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HISTORY



HISTORY OF THE FIELD AND STUDY CENTRE

Elsa and Adolph Wilhemi came out from Germany in 1891 and settled on the farm Driefontein which they bought from the Mostert family. They lived in a corrugated iron shack while Adolf built a stone house and dug a well on the empty land in a curve of the Braamfontein spruit , opposite where the Field and Study Centre is today. The Wilhelmi’s planted many of the blue gum and wattles that are still there today for tanning extract.

In 1937, Elsa Wilhelmi sold about 40 acres on which stood what remained of the homestead they had built when they first arrived from Germany. The man who bought the land was a building contractor called Philip Arnold who was an old German friend from their early days in Johannesburg. Elsa had decided to sell the land because she needed money to help her niece, Inge Sarauw, a famous opera singer, leave Germany because of the rise to power of the Nazi’s.

Philip and Emma Arnold, together with their son, Wolfgang, built their home with the help of some labourers. This home is now the Field and Study Centre.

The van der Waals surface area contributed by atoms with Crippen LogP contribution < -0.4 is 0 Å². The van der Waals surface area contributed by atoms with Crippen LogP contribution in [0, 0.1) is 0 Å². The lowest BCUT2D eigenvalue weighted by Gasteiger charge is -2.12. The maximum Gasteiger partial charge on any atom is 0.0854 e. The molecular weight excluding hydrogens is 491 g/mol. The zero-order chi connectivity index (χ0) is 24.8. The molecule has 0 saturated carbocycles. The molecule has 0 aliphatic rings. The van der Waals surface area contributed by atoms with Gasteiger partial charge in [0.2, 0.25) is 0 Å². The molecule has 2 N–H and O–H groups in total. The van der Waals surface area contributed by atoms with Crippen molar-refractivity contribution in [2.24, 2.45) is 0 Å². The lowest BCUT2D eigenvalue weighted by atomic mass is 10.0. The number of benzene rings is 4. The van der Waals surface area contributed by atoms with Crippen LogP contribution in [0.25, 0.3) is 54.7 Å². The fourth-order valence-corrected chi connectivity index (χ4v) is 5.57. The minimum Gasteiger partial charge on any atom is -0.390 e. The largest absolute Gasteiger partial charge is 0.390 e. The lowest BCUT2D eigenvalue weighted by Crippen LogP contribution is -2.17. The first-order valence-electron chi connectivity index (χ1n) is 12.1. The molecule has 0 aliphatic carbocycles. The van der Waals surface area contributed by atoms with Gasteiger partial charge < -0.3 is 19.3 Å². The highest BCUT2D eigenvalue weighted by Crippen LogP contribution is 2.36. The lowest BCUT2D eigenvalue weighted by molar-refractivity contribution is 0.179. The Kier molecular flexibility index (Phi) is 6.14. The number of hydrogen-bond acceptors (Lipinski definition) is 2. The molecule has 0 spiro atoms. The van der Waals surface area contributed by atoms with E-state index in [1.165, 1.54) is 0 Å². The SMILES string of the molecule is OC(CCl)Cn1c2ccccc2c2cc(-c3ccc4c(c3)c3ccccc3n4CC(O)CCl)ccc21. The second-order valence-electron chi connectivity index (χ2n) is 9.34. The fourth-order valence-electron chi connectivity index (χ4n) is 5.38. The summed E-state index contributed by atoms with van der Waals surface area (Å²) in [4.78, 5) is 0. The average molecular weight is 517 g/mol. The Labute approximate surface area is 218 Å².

Emma had insisted on the big room which has become a useful venue for gatherings and activities , such as yoga ,exercise, martial arts, art classes and the Bird club who have their monthly meetings as well as all the people that have celebrated their weddings and birthdays in what we now call the hall.

Philip Arnold died in 1956 and Mrs. Arnold and Wolfgang lived on in the beautiful house. She died sixteen year later at the age of 99 years on 22 April 1972 and her son, who had run a small farm on the property with a few cows, lucerne fields and asparagus, died two years later.

Wolfgang wrote in his will that Sandton must have the first option on the house and friends of the Arnold family rejoiced when the then Sandton Town Council bought the house out of the estate as a Field and Study Centre. “It was what Philip Arnold, his wife and their children would have wanted.”

Now 79 years after this home was built, the community is still enjoying spending their leisure time such as bridge, crafts, domestic workers courses, language classes and so on…  within the house’s rooms and entertainment areas.

The fields which have maintained their rural character and charm  and  once a very popular picnic place for the German community, in the early 1900’s  are now used for school  country events, company fun days, joggers, hikers, cyclists and come 17:00 every day is a buzz with dog walkers.

So the Arnold family’s dream lives on in Sandton …..The Field and Study is the place where the community learns, relaxes, keeps fit, unwinds and make new friends.


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